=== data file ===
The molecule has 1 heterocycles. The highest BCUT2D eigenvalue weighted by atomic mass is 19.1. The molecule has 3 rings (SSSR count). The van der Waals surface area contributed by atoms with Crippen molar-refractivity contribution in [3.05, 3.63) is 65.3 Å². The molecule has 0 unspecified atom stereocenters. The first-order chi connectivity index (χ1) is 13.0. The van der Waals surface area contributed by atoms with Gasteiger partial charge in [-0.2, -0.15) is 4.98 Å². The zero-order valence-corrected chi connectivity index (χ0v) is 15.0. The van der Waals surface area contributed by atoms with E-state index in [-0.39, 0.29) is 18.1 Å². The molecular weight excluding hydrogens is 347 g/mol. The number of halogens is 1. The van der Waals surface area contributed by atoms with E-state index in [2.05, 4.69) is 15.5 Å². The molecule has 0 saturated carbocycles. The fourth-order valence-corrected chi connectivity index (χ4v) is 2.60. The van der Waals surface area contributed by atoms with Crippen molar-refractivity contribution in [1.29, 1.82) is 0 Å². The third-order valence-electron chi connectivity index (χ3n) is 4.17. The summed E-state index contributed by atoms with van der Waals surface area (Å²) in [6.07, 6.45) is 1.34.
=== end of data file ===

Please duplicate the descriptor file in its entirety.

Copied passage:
The molecule has 1 heterocycles. The highest BCUT2D eigenvalue weighted by atomic mass is 19.1. The molecule has 3 rings (SSSR count). The van der Waals surface area contributed by atoms with Crippen molar-refractivity contribution in [3.05, 3.63) is 65.3 Å². The molecule has 0 unspecified atom stereocenters. The first-order chi connectivity index (χ1) is 13.0. The van der Waals surface area contributed by atoms with Gasteiger partial charge in [-0.2, -0.15) is 4.98 Å². The zero-order valence-corrected chi connectivity index (χ0v) is 15.0. The van der Waals surface area contributed by atoms with E-state index in [-0.39, 0.29) is 18.1 Å². The molecular weight excluding hydrogens is 347 g/mol. The number of halogens is 1. The van der Waals surface area contributed by atoms with E-state index in [2.05, 4.69) is 15.5 Å². The molecule has 0 saturated carbocycles. The fourth-order valence-corrected chi connectivity index (χ4v) is 2.60. The van der Waals surface area contributed by atoms with Crippen molar-refractivity contribution in [1.29, 1.82) is 0 Å². The third-order valence-electron chi connectivity index (χ3n) is 4.17. The summed E-state index contributed by atoms with van der Waals surface area (Å²) in [6.07, 6.45) is 1.34.